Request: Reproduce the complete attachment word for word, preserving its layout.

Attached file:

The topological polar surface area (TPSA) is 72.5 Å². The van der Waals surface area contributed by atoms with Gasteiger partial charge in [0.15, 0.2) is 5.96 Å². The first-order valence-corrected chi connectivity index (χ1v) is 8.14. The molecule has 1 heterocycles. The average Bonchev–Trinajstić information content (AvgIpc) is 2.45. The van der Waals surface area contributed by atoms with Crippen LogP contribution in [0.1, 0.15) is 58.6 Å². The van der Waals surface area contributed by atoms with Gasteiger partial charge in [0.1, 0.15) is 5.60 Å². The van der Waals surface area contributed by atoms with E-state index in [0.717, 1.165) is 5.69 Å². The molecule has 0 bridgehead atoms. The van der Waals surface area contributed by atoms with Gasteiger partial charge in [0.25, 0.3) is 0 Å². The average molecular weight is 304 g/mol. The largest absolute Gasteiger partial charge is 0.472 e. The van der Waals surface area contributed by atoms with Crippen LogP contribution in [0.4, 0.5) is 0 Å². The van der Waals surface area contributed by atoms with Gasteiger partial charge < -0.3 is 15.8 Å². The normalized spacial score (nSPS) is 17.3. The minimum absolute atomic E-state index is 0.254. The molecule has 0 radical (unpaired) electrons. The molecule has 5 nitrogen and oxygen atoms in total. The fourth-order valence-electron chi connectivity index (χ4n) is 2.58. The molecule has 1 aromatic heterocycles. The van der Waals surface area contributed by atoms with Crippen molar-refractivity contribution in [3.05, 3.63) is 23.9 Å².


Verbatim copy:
The topological polar surface area (TPSA) is 72.5 Å². The van der Waals surface area contributed by atoms with Gasteiger partial charge in [0.15, 0.2) is 5.96 Å². The first-order valence-corrected chi connectivity index (χ1v) is 8.14. The molecule has 1 heterocycles. The average Bonchev–Trinajstić information content (AvgIpc) is 2.45. The van der Waals surface area contributed by atoms with Crippen LogP contribution in [0.1, 0.15) is 58.6 Å². The van der Waals surface area contributed by atoms with Gasteiger partial charge in [0.1, 0.15) is 5.60 Å². The van der Waals surface area contributed by atoms with E-state index in [0.717, 1.165) is 5.69 Å². The molecule has 0 bridgehead atoms. The van der Waals surface area contributed by atoms with Gasteiger partial charge in [0.25, 0.3) is 0 Å². The average molecular weight is 304 g/mol. The largest absolute Gasteiger partial charge is 0.472 e. The van der Waals surface area contributed by atoms with Crippen LogP contribution in [0.4, 0.5) is 0 Å². The van der Waals surface area contributed by atoms with Gasteiger partial charge < -0.3 is 15.8 Å². The normalized spacial score (nSPS) is 17.3. The minimum absolute atomic E-state index is 0.254. The molecule has 0 radical (unpaired) electrons. The molecule has 5 nitrogen and oxygen atoms in total. The fourth-order valence-electron chi connectivity index (χ4n) is 2.58. The molecule has 1 aromatic heterocycles. The van der Waals surface area contributed by atoms with Crippen molar-refractivity contribution in [3.05, 3.63) is 23.9 Å².